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Roberto Chiprut, MD, FACP, was CEO at the Instituto Mexicano de InvestigaciÃ³n ClÃnica (IMIC), S.A. de C.V. as well as clinical professor of medicine at UCLA and Cedars Sinai Medical Center at the time of his death in 2002.
Mario Alejandro Castellanos, MD, is principal investigator at IMIC and an epidemiologist at the National University of Mexico.
The United States and Europe host most clinical trials?and receive the benefits of drugs even when such trials are carried out in developing countries. Eager to correct an imbalance, Mexico wants to participate more extensively. Is it ready?
The conduct of clinical trials in developing countries has received increased attention recently, and accompanying this attention come ethical concerns. These include informed consent from vulnerable populations, recruitment practices, and the responsibilities of researchers as to subjects welfare.
One reason for the increased attention arises from the furor over the trials of interventions to prevent maternal-infant and heterosexual transmission of the human immunodeficiency virus in Africa.1,2 Critics of these studies made allusions to the infamous Tuskegee study that ultimately deprived people of a known, effective, affordable intervention.3 Proponents stressed that the studies were conducted according to widely accepted bioethical principles and guidelines.1 These arguments highlight the need in underdeveloped countries for extensive efforts by local medical communities and local governments to protect human research subjects, but also to participate in study design. Then, the results of clinical trials carried out in such countries will lead in time to therapies that improve the welfare of those countries populations as well as other populations, thus correcting an imbalance.
In some Latin American countries, endemic diseases, poverty, and, in general, poorly financed local health care systems may lack a comprehensive infrastructure for clinical trials. This results in difficulty both in carrying out clinical trials and in selecting those clinical studies that have the greatest promise for benefiting Latin American populations.1,2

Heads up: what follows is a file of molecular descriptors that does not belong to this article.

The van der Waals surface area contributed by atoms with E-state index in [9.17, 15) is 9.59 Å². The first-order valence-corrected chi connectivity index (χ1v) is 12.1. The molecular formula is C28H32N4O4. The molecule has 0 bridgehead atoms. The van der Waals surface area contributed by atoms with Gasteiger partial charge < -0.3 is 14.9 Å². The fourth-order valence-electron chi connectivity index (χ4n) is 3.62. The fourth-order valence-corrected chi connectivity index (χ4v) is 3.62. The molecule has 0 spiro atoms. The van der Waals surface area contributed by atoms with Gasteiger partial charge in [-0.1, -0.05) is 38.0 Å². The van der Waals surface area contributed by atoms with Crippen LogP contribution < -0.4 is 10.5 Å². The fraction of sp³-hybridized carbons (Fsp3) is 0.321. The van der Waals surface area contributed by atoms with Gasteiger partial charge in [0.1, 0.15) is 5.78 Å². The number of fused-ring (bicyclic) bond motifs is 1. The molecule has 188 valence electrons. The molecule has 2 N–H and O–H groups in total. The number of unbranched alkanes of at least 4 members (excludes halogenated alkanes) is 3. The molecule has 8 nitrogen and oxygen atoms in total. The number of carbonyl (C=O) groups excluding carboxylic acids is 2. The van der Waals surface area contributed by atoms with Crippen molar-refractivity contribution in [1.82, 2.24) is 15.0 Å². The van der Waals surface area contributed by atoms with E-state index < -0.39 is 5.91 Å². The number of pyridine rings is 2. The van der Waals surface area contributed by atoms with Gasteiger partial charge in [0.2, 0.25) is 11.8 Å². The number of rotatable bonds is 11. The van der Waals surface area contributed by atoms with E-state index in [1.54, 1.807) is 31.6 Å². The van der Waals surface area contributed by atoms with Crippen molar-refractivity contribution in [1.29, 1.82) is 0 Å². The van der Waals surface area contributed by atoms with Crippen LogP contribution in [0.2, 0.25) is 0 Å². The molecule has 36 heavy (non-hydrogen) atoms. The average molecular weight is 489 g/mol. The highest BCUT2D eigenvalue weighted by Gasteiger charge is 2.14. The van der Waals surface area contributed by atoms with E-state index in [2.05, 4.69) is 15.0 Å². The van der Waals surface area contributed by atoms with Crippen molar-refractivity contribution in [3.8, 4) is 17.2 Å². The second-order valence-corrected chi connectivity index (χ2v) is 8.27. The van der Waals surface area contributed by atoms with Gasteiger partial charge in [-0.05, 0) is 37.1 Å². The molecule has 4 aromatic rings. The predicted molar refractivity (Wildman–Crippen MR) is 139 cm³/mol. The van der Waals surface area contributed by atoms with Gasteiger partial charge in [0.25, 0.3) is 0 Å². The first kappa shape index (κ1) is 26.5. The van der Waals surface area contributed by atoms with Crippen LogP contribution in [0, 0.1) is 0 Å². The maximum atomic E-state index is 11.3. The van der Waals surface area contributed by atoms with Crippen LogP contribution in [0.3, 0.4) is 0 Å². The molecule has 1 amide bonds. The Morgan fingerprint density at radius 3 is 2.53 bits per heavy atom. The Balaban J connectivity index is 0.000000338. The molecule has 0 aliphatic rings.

Moreover, the use of indigent subjects in such countries to test drugs that will be used exclusively in developed countries represents a violation of the most basic clinical ethics. Clearly, scientific knowledge obtained from all clinical trials performed in Latin America should be used to benefit Latin American as well as other people.1,2,4As we move into the 21st century, clinical research is performed principally in the United States and Europe. During the last few years, researchers in these countries have encountered growing difficulty in recruiting volunteers, even though there are often monetary incentives. Yet clinical research that could benefit many more people should be performed all over the world where possibleand if the right safeguards are in place.
The outlook in Mexico
Mexico does not play a major role in clinical research, but because of its strategic importance, proven research infrastructure, and adequate study population, it could easily host many more clinical trials. In the past, cumbersome regulatory and quality issues discouraged the global pharmaceutical industry from participating in pivotal drug-approval studies. The horizon is changing. There is a genuine interest to solve these issues and capture the interest of the major pharmaceutical players.
Mexicos medical infrastructure consists of a massive social security organization called Instituto Mexicano del Seguro Social (IMSS), which provides medical care to more than 50 million working Mexicans. IMSS includes a network of hospitals, clinics, and full-time physicians, and also a number of federal government-financed public hospitals that provide medical care to indigent people. Additionally, 10 national health institutes are devoted to medical education, research, and excellence in health care.
Mexico has two major public teaching institutions, the Universidad Nacional Autnoma de Mxico (UNAM) and the Instituto Politcnico Nacional (IPN). Many talented clinical scientists are on the faculties of UNAM and IPN, but their participation in clinical research is limited. Several private and prestigious teaching institutions do not participate in clinical research activities to a great extent, either.
Hence, more than 70% of clinical trials in Mexico are conducted in government-backed hospitals and public institutions. Placebo-controlled trials, necessary for accurate determination of drug efficacy and safety, are routine. Most of the medical research is financed through grants offered by Consejo Nacional de Ciencia y Tecnologa (Conacyt), with a smaller portion supported by international pharmaceutical companies.In addition, Mexico has a very sophisticated and well-established system of continuing medical education and offers board certification by specialty. This has resulted in continuing improvements in quality of care.